Furthermore, the advantages of specifically using digital movie trailers are that they are
- of high quality, the best that professional studios can afford,
- short with very concise, catchy dialogue, having highlights of the entire movie, and
- free, readily available from the Internet.
There are several web sites that teachers can direct their students to, for viewing movie trailers so that schools will not have to worry about problems of copyrighted material.
The procedure was to direct the students to Apple’s QuickTime movie trailers web site address, let the students, on their own, watch and listen to the trailer, do a ‘cloze’ exercise of the dialogue (this was done on a hand-out), show the answers and have students self-check their listening and enter their scores on their weekly score sheets. Then they would work in groups and answer questions related to the movie scenes appearing in the trailer. These questions are answered in a collaborative way with groups trying to agree on answers to such questions as, “Why does so-and-so say “……. ” to ….. ?” and “What would YOU say in that same situation?” or “What do you think the outcome will be in the movie?” Multiple answers were acceptable, however. Students would write their answers on the handouts and these would be graded according to the appropriateness of the answers.
Possible Expansion of Activities
The activities allow for expansion on the theme of the particular movie from which the trailer was taken. There is a vast amount of information on the Internet about movies, including movie plots, characters, reviews, written dialogue (sometimes before the movie is actually released), and pictures that could be incorporated into a report, for example. Student projects could have them actually seeing the movie outside of class and writing their own reviews and character sketches, and based on the movie, teachers might prepare True/False question lists, discussion topics, answering fact and opinion questions, and so forth, depending upon the level of the students’ English. The possibilities are endless.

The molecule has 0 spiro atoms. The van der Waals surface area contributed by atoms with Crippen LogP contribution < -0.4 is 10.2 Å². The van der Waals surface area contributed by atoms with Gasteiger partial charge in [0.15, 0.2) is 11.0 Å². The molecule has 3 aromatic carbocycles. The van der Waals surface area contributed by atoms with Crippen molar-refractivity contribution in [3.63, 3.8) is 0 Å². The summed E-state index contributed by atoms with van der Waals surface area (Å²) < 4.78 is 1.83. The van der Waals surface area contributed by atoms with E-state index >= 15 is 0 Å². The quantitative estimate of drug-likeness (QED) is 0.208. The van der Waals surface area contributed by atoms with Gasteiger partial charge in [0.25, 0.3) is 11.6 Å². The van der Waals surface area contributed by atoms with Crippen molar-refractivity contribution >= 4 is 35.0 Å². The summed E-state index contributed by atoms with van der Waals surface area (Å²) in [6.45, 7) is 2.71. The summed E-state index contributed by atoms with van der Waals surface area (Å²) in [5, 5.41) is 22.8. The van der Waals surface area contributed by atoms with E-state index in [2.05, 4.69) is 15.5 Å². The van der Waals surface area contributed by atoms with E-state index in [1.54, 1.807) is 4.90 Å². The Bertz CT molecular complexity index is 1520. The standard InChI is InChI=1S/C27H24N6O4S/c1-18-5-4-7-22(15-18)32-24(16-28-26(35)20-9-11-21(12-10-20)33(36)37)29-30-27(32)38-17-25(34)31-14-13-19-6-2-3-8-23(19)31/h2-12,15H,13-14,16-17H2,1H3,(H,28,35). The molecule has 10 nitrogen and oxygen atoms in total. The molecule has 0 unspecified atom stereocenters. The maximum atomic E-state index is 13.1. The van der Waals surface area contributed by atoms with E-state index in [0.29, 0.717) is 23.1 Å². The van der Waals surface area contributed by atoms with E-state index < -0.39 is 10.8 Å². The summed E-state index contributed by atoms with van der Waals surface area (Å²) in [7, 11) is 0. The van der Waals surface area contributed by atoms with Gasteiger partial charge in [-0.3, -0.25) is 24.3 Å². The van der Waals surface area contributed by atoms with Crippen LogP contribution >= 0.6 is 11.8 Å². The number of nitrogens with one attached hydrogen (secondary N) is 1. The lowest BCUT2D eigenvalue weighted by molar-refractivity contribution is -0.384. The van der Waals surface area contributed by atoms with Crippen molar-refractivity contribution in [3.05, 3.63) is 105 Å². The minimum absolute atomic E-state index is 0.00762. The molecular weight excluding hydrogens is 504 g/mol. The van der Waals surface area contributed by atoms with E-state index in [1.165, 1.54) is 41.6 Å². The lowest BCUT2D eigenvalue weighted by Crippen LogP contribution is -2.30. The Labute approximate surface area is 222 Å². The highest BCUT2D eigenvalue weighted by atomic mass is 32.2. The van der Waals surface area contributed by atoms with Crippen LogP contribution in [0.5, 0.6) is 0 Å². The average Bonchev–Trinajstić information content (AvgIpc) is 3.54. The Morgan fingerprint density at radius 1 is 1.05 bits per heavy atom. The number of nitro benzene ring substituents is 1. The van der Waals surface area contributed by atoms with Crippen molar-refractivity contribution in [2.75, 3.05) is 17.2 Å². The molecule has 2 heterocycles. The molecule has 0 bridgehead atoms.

Movie trailers offer an exciting and innovative way to study English as a Second or Foreign Language. The movement toward digitalized video and their increasing availability makes them ideally suited for a CALL class with Internet access, though the methodology would work with videotape or DVD material, as well. This activity provides the students with current, meaningful and relevant content, and the combination of both an autonomous learning environment and collaborative, communicative, task-based interaction.
Web Links Mentioned in the Article
- Randall’s ESL Cyber Listening Lab (www.esl-lab.com)
- Apple – Movie Trailers (www.apple.com/trailers)
- Books and Articles by Stephen Krashen (www.sdkrashen.com/main.php3)
- Effective Ways to Use Authentic Materials with ESL/EFL Students, By Charles Kelly, Lawrence Kelly, Mark Offner and Bruce Vorland (iteslj.org/Techniques/Kelly-Authentic.html).
The Internet TESL Journal, Vol. X, No. 10, October 2004